Research ArticleCancer

DNA Repair Pathway Gene Expression Score Correlates with Repair Proficiency and Tumor Sensitivity to Chemotherapy

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Science Translational Medicine  26 Mar 2014:
Vol. 6, Issue 229, pp. 229ra42
DOI: 10.1126/scitranslmed.3008291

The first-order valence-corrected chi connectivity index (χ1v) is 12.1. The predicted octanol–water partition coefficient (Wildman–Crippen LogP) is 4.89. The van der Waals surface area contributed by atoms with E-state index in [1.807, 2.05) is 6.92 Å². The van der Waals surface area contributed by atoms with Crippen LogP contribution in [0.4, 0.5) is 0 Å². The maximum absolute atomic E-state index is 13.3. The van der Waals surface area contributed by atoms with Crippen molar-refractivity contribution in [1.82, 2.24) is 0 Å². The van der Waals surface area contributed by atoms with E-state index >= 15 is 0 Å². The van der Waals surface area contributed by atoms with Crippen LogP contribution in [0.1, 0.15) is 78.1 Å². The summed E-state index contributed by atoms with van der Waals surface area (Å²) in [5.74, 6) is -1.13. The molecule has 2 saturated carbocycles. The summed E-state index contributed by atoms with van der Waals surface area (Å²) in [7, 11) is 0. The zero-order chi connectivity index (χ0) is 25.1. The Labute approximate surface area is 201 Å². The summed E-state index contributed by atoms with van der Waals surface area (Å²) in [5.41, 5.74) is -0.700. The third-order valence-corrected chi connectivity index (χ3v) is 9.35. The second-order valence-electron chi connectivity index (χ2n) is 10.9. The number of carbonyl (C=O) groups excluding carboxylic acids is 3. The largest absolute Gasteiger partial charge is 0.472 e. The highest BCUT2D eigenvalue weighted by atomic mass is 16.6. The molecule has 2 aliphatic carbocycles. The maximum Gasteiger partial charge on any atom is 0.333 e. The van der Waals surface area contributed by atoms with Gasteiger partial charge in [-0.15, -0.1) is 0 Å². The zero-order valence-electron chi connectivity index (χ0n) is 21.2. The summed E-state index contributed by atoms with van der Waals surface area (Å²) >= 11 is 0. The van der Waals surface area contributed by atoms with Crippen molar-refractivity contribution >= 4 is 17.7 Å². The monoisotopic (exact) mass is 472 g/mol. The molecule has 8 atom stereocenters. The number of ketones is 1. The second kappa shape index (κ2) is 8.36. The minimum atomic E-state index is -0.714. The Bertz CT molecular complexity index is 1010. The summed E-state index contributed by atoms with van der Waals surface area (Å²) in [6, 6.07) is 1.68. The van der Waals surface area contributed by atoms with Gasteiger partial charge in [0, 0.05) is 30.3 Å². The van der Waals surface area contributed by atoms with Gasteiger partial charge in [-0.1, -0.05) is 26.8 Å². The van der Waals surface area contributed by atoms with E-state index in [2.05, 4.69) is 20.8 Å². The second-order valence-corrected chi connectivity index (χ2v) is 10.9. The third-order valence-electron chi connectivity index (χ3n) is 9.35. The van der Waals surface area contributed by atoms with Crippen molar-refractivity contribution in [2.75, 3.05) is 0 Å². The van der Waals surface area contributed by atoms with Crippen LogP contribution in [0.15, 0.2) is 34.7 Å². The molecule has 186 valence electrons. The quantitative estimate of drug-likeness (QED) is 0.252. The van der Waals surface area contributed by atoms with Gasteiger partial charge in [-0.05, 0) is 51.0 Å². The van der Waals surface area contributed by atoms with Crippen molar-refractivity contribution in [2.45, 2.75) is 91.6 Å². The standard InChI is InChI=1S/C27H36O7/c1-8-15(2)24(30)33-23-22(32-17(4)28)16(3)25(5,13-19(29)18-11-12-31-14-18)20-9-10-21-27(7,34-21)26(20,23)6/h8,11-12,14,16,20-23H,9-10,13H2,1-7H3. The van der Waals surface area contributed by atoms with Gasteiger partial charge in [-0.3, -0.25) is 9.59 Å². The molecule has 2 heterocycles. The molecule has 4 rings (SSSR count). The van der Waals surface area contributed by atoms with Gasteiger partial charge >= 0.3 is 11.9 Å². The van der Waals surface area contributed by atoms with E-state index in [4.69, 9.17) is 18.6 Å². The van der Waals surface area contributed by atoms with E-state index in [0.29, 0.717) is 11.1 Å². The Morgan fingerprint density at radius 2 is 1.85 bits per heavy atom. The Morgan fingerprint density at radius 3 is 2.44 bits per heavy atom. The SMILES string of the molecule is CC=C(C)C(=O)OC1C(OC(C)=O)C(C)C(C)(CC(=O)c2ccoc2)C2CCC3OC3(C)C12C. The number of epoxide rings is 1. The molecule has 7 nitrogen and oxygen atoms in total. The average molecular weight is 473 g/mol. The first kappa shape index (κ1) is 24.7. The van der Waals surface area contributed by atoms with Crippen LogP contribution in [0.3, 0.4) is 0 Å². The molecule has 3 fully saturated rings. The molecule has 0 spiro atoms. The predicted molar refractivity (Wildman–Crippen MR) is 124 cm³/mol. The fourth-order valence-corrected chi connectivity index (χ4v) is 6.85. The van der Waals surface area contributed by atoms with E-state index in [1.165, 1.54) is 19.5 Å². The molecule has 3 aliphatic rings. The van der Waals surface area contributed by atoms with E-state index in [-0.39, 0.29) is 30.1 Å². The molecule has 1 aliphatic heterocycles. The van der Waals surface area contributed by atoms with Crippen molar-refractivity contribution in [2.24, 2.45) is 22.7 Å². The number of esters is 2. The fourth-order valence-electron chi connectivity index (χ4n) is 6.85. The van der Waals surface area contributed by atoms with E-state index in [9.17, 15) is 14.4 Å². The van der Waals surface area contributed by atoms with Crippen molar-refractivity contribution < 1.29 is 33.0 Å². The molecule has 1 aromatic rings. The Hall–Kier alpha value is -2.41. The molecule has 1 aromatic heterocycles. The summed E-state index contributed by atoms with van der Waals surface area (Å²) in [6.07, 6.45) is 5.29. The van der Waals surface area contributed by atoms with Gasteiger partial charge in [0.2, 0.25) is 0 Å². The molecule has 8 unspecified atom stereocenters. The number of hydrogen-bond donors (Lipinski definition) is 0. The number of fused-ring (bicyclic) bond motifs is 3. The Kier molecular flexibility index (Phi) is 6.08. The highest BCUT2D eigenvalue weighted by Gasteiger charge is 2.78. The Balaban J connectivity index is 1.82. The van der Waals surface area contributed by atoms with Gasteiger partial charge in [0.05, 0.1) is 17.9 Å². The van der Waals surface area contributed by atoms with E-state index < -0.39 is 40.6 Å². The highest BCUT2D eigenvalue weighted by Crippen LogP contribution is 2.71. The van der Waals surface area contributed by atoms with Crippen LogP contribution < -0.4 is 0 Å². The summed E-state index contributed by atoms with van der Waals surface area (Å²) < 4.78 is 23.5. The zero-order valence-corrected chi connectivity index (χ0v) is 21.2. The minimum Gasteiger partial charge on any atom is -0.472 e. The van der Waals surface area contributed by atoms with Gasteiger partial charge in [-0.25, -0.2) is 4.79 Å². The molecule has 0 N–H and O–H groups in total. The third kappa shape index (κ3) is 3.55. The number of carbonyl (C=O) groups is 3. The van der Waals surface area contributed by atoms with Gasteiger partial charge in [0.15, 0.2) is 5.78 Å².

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Mutagenesis is a hallmark of malignancy, and many oncologic treatments function by generating additional DNA damage. Therefore, DNA damage repair is centrally important in both carcinogenesis and cancer treatment. Homologous recombination (HR) and nonhomologous end joining are alternative pathways of double-strand DNA break repair. We developed a method to quantify the efficiency of DNA repair pathways in the context of cancer therapy. The recombination proficiency score (RPS) is based on the expression levels for four genes involved in DNA repair pathway preference (Rif1, PARI, RAD51, and Ku80), such that high expression of these genes yields a low RPS. Carcinoma cells with low RPS exhibit HR suppression and frequent DNA copy number alterations, which are characteristic of error-prone repair processes that arise in HR-deficient backgrounds. The RPS system was clinically validated in patients with breast or non–small cell lung carcinomas (NSCLCs). Tumors with low RPS were associated with greater mutagenesis, adverse clinical features, and inferior patient survival rates, suggesting that HR suppression contributes to the genomic instability that fuels malignant progression. This adverse prognosis associated with low RPS was diminished if NSCLC patients received adjuvant chemotherapy, suggesting that HR suppression and associated sensitivity to platinum-based drugs counteract the adverse prognosis associated with low RPS. Therefore, RPS may help oncologists select which therapies will be effective for individual patients, thereby enabling more personalized care.

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